Friday, December 31, 2010

More About Fabrics....

I have been over at Green Sage Learning Center, and brought back a ton of information.  This part is a history lesson of sorts.....I am sharing with you.  Those of us who work with textiles and have focused on creating green products to sell need to learn what works for us.  We think green, buy green and sell green in our shops and in our homes.  I have learned that once we start we will walk the talk naturally.

At ecoVogue365 blog there is a lot of hip, up-to date and fun stuff. 

Before 5,000 B.C., experimentation with other natural materials produced the first basic woven fabrics and cloths. Then the first cloths came which consisted of plant fibers from hemp and flax and animal fibers such as wool.

For centuries hand weaving was the only production method. The spinning wheel developed in India and the technology traveled to Europe by the 14th Century. Not until 1733 with the invention of the flying shuttle, and the subsequent need for spinning to keep up with it, did production begin to increase significantly. The invention of the steam engine, and its adoption by the textile industry began the industrial revolution. (uh, oh).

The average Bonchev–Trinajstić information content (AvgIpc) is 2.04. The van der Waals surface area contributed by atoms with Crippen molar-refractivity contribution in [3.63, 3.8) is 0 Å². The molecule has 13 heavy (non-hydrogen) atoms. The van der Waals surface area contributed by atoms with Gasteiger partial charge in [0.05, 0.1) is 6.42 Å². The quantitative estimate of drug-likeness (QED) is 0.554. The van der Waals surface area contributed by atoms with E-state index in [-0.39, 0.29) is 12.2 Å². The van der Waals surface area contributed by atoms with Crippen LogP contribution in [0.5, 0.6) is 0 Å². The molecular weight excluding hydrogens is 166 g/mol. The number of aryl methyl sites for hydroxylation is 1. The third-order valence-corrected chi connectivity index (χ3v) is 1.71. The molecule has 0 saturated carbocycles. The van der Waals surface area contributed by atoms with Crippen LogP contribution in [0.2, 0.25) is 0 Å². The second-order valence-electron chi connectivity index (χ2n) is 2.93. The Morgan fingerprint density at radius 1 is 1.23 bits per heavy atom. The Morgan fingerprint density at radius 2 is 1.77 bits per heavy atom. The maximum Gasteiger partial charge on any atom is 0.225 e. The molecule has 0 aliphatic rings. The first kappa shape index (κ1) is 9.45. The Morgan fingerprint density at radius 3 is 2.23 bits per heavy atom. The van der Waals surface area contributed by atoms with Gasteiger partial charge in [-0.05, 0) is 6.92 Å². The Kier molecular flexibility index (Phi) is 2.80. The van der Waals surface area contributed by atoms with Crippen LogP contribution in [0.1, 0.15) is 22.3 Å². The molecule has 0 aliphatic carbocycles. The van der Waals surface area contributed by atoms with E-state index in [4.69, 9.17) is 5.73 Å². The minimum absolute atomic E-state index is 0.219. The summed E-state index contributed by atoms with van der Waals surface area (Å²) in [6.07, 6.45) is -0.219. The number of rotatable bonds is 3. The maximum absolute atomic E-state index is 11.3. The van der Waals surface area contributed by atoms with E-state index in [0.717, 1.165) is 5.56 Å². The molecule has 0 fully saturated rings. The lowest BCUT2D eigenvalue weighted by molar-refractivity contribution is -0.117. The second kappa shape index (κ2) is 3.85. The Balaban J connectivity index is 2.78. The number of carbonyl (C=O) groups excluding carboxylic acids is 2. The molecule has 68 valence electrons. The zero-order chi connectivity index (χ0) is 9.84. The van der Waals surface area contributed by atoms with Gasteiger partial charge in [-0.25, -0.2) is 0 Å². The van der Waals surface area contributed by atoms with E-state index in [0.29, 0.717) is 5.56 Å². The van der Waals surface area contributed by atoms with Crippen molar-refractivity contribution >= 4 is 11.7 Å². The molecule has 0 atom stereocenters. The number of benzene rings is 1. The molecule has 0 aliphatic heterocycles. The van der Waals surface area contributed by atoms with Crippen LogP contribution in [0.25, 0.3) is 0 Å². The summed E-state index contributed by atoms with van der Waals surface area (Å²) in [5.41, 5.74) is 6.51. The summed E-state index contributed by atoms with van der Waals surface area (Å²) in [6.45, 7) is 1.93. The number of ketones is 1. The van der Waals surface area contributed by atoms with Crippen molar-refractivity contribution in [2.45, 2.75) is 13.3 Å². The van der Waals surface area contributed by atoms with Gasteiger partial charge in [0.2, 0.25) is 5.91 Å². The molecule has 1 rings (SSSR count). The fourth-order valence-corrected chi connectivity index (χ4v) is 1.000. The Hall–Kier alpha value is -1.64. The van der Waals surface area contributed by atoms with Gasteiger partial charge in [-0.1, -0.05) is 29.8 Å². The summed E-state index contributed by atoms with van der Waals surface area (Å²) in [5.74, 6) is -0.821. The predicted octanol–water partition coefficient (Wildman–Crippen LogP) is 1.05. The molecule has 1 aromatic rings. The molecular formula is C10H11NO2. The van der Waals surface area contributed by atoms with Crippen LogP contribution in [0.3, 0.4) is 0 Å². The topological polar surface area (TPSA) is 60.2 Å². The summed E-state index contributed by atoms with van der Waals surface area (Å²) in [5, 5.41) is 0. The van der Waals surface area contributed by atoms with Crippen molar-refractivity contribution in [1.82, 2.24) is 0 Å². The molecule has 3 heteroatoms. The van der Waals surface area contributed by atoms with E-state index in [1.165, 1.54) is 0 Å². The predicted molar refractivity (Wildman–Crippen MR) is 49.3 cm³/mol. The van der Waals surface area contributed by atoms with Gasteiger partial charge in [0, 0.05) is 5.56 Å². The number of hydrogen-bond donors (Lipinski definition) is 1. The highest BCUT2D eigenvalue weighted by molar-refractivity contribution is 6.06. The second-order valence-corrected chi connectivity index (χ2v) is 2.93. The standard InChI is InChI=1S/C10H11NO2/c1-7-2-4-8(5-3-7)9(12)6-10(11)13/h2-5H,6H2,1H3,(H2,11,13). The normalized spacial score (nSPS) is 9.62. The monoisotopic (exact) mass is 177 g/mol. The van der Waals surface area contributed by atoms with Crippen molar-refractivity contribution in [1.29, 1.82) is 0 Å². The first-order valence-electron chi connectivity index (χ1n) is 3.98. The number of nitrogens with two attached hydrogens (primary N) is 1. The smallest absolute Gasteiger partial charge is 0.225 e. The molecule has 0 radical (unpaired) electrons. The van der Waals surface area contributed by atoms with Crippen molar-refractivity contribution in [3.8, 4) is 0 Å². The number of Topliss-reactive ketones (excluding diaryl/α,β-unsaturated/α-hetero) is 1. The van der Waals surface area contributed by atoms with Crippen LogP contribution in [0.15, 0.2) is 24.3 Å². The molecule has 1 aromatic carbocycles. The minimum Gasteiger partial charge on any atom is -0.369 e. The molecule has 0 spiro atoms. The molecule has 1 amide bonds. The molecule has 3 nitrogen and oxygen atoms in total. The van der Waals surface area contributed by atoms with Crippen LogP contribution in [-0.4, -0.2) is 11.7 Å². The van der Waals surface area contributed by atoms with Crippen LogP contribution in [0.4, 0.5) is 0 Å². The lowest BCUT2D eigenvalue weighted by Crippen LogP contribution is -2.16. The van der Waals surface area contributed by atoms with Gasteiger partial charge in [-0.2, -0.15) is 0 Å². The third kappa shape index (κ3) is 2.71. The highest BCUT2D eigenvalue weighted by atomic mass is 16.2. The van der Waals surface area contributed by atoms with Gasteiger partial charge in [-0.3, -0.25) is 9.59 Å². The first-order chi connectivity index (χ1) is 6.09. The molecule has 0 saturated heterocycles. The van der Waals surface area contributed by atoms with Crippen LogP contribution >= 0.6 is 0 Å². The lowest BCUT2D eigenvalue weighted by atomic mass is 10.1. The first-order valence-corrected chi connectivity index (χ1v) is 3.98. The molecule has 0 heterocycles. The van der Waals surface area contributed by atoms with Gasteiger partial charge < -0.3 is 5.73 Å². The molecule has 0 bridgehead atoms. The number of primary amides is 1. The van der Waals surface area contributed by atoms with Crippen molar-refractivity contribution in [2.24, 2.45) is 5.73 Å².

Conventional synthetic fabrics for the home and office....where we work,  sleep, breathe and spend most of our hours are usually chemically treated for fire retardancy, water- and soil-repellancy and permanent press qualities — all of which can outgas VOCs (or volatile organic compounds).

Sustainability criteria include textiles that are not made or treated with hazardous chemicals, use no formaldehyde nor have VOC-emitting materials. 

We can look for  natural fiber fabrics — some are manufactured to be biodegradable (for example felt byproducts sold to Swiss farmers who use it as insulation for their crops), or specify fabrics made from recycled content or are recyclable (such as recycled polyesters and nylons).

Over 4 million tons of post-consumer textiles enter the waste stream every year, mostly going to landfill. Only 1 million tons are collected for recycling. About 25,000 tons of new textile fiber is disposed of each year by manufacturers and mills. 

 Be sure to check out the Green Teams on Etsy and shop there often.  Shop using keywork TeamEcoEtsy sellers are committed to reusing, recycling, fair trade, creating with sustainable fabrics, going paperless,

1 comment:

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